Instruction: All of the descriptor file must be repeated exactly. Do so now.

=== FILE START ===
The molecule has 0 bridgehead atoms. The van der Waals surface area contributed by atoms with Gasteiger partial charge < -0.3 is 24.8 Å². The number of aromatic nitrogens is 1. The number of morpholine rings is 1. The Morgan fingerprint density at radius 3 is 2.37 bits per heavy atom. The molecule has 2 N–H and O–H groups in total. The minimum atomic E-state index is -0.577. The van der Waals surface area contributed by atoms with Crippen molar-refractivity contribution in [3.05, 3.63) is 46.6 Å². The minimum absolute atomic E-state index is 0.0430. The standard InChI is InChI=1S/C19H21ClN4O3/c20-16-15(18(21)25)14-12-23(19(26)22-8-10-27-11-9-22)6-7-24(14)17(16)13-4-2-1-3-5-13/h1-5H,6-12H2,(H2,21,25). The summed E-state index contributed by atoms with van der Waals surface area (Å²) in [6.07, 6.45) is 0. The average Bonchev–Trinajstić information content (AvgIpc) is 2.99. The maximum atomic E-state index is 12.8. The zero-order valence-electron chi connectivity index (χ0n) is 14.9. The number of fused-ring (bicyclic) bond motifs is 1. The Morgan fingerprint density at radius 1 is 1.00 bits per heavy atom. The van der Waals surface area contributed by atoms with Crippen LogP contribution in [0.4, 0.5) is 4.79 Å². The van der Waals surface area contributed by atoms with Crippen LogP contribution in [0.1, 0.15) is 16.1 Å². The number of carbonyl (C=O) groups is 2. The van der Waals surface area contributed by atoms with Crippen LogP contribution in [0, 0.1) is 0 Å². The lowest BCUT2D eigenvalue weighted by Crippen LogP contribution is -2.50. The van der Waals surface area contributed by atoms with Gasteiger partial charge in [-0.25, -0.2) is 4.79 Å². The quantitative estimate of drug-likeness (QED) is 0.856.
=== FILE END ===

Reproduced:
The molecule has 0 bridgehead atoms. The van der Waals surface area contributed by atoms with Gasteiger partial charge < -0.3 is 24.8 Å². The number of aromatic nitrogens is 1. The number of morpholine rings is 1. The Morgan fingerprint density at radius 3 is 2.37 bits per heavy atom. The molecule has 2 N–H and O–H groups in total. The minimum atomic E-state index is -0.577. The van der Waals surface area contributed by atoms with Crippen molar-refractivity contribution in [3.05, 3.63) is 46.6 Å². The minimum absolute atomic E-state index is 0.0430. The standard InChI is InChI=1S/C19H21ClN4O3/c20-16-15(18(21)25)14-12-23(19(26)22-8-10-27-11-9-22)6-7-24(14)17(16)13-4-2-1-3-5-13/h1-5H,6-12H2,(H2,21,25). The summed E-state index contributed by atoms with van der Waals surface area (Å²) in [6.07, 6.45) is 0. The average Bonchev–Trinajstić information content (AvgIpc) is 2.99. The maximum atomic E-state index is 12.8. The zero-order valence-electron chi connectivity index (χ0n) is 14.9. The number of fused-ring (bicyclic) bond motifs is 1. The Morgan fingerprint density at radius 1 is 1.00 bits per heavy atom. The van der Waals surface area contributed by atoms with Crippen LogP contribution in [0.4, 0.5) is 4.79 Å². The van der Waals surface area contributed by atoms with Crippen LogP contribution in [0.1, 0.15) is 16.1 Å². The number of carbonyl (C=O) groups is 2. The van der Waals surface area contributed by atoms with Crippen LogP contribution in [0, 0.1) is 0 Å². The lowest BCUT2D eigenvalue weighted by Crippen LogP contribution is -2.50. The van der Waals surface area contributed by atoms with Gasteiger partial charge in [-0.25, -0.2) is 4.79 Å². The quantitative estimate of drug-likeness (QED) is 0.856.